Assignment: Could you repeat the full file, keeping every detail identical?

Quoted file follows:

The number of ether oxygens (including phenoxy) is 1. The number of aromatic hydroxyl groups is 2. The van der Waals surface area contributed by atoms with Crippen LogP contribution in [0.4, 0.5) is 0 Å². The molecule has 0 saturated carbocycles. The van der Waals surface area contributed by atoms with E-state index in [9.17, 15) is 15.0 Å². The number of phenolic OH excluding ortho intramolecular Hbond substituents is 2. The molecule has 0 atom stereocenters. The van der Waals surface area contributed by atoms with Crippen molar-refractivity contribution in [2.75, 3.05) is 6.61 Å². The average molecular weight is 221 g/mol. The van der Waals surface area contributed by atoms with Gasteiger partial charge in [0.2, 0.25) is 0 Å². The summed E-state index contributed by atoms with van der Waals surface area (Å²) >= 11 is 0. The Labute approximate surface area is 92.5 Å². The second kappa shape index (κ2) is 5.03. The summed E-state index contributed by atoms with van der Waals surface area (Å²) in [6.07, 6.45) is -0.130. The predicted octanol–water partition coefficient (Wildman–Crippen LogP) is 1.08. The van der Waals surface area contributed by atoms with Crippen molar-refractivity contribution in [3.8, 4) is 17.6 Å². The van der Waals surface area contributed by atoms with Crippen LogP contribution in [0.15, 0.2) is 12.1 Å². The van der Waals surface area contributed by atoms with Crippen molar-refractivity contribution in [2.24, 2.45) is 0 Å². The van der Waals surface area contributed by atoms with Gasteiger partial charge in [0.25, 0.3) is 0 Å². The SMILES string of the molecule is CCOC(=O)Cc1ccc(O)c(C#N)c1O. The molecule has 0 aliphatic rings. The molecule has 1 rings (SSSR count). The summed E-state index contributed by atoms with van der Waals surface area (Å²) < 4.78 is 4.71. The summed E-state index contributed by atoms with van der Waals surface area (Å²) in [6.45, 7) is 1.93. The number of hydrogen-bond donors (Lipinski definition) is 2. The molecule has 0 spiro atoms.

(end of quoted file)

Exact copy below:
The number of ether oxygens (including phenoxy) is 1. The number of aromatic hydroxyl groups is 2. The van der Waals surface area contributed by atoms with Crippen LogP contribution in [0.4, 0.5) is 0 Å². The molecule has 0 saturated carbocycles. The van der Waals surface area contributed by atoms with E-state index in [9.17, 15) is 15.0 Å². The number of phenolic OH excluding ortho intramolecular Hbond substituents is 2. The molecule has 0 atom stereocenters. The van der Waals surface area contributed by atoms with Crippen molar-refractivity contribution in [2.75, 3.05) is 6.61 Å². The average molecular weight is 221 g/mol. The van der Waals surface area contributed by atoms with Gasteiger partial charge in [0.2, 0.25) is 0 Å². The summed E-state index contributed by atoms with van der Waals surface area (Å²) >= 11 is 0. The Labute approximate surface area is 92.5 Å². The second kappa shape index (κ2) is 5.03. The summed E-state index contributed by atoms with van der Waals surface area (Å²) in [6.07, 6.45) is -0.130. The predicted octanol–water partition coefficient (Wildman–Crippen LogP) is 1.08. The van der Waals surface area contributed by atoms with Crippen molar-refractivity contribution in [3.8, 4) is 17.6 Å². The van der Waals surface area contributed by atoms with Crippen LogP contribution in [0.15, 0.2) is 12.1 Å². The van der Waals surface area contributed by atoms with Crippen molar-refractivity contribution in [2.24, 2.45) is 0 Å². The van der Waals surface area contributed by atoms with Gasteiger partial charge in [0.25, 0.3) is 0 Å². The SMILES string of the molecule is CCOC(=O)Cc1ccc(O)c(C#N)c1O. The molecule has 0 aliphatic rings. The molecule has 1 rings (SSSR count). The summed E-state index contributed by atoms with van der Waals surface area (Å²) < 4.78 is 4.71. The summed E-state index contributed by atoms with van der Waals surface area (Å²) in [6.45, 7) is 1.93. The number of hydrogen-bond donors (Lipinski definition) is 2. The molecule has 0 spiro atoms.